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Housing renewal and mental health : a case study.

Blackman, T. and Harvey, J. (2001) 'Housing renewal and mental health : a case study.', Journal of mental health., 10 (5). pp. 571-583.


This article presents findings from a study of the mental health of residents before and after a neighbourhood renewal programme. A total of 415 household interviews were completed prior to the renewal work and 234 after completion of the work. Self-report data were collected about housing defects; perceptions of the neighbourhood; symptomatic health including symptoms of psychological distress; use of general practitioner services, hospitals and medication; and demographic, economic and lifestyle factors. Following the renewal work, improvements occurred in both adults' and children's levels of psychological distress. Multivariate logistic regression analysis showed these effects to be associated with improved community safety and a reduction in serious draughts within dwellings. Smoking also declined sharply. There was no significant reduction in use of general practitioner or hospital services. Neighbourhood renewal in deprived areas is likely to have a role in improving mental health among local populations. More evidence about this relationship would help to inform how to approach neighbourhood renewal, including decisions about renewal priorities and whether to demolish or refurbish substandard housing.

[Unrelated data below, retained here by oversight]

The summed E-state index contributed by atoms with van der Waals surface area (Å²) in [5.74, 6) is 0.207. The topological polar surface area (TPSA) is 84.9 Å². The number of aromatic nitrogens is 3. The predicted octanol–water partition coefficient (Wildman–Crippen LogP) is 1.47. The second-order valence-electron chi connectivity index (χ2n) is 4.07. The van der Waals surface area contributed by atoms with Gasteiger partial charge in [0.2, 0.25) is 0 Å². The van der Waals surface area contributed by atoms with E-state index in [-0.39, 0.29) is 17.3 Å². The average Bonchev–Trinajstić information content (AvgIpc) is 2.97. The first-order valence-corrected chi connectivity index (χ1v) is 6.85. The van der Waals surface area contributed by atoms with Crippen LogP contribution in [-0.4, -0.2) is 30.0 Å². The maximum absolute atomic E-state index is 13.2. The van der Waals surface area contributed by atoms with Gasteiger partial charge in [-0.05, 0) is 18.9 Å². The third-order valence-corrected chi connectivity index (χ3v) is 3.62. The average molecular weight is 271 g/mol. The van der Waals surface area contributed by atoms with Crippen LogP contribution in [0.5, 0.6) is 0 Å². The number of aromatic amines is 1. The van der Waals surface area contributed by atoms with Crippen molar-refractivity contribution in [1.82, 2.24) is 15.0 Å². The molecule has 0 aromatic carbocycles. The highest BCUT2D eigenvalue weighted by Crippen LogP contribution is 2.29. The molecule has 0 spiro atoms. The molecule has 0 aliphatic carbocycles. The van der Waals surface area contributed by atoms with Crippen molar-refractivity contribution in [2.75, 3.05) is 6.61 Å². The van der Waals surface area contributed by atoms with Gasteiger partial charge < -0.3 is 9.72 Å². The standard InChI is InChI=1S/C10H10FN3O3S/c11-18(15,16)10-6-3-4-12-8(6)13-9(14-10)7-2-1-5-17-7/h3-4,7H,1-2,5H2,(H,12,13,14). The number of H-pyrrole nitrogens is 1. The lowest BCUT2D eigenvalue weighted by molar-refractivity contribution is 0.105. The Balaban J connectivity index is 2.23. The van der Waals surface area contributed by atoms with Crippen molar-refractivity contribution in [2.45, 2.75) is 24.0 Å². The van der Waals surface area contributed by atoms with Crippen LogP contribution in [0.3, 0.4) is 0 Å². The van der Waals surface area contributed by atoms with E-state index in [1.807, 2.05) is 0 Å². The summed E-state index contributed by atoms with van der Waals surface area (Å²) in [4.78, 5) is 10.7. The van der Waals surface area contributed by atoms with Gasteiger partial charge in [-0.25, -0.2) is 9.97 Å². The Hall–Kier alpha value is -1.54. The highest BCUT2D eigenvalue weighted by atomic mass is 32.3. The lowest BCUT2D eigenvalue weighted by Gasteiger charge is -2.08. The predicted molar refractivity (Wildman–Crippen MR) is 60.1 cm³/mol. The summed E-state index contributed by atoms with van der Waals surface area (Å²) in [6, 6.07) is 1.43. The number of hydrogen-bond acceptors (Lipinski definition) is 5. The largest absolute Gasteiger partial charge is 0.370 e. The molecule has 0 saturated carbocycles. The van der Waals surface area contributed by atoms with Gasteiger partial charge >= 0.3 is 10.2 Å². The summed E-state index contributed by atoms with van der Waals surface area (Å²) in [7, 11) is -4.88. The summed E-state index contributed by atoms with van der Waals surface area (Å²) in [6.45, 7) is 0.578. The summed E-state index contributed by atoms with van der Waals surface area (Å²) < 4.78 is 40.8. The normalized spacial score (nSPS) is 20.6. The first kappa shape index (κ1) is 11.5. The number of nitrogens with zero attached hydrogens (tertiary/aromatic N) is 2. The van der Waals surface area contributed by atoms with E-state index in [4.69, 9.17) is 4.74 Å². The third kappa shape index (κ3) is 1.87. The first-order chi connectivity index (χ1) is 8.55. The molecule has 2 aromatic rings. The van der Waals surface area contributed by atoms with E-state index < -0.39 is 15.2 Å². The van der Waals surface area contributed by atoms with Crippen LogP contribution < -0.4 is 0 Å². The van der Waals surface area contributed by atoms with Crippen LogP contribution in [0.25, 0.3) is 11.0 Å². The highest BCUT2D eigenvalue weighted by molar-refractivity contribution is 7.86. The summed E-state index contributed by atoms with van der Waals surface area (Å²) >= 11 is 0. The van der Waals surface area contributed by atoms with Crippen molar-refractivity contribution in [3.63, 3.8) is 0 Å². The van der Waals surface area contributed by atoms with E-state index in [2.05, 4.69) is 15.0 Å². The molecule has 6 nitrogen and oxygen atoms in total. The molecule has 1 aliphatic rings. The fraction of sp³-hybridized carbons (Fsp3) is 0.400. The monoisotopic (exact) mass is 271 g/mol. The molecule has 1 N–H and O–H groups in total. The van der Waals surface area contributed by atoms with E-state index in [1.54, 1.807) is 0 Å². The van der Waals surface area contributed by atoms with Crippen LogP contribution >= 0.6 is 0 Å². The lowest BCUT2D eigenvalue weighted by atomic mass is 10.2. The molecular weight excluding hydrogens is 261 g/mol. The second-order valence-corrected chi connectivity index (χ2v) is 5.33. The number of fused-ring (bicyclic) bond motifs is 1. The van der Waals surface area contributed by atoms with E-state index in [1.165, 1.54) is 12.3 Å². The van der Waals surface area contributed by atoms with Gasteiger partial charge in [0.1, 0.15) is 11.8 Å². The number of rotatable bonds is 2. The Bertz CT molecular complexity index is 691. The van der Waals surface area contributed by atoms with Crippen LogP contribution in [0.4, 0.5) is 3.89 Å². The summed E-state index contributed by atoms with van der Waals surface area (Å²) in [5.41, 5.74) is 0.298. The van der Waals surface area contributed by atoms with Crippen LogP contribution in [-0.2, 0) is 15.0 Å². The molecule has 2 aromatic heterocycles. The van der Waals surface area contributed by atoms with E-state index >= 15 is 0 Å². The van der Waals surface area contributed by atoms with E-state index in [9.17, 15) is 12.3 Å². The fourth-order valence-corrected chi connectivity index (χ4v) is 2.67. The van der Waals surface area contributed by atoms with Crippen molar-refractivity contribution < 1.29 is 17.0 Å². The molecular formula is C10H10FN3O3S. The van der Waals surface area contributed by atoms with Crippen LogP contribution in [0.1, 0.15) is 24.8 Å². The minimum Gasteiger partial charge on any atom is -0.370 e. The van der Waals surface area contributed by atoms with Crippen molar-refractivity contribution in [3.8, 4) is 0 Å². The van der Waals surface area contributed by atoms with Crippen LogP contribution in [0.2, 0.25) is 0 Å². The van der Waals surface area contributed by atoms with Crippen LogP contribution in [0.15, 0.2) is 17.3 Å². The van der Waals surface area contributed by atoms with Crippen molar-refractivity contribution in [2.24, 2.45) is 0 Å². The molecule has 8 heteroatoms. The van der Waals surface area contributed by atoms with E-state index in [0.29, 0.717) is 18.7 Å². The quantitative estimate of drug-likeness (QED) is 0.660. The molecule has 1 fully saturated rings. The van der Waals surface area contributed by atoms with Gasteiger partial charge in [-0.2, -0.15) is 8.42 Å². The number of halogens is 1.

Item Type:Article
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Record Created:21 Mar 2007
Last Modified:01 Feb 2011 09:18

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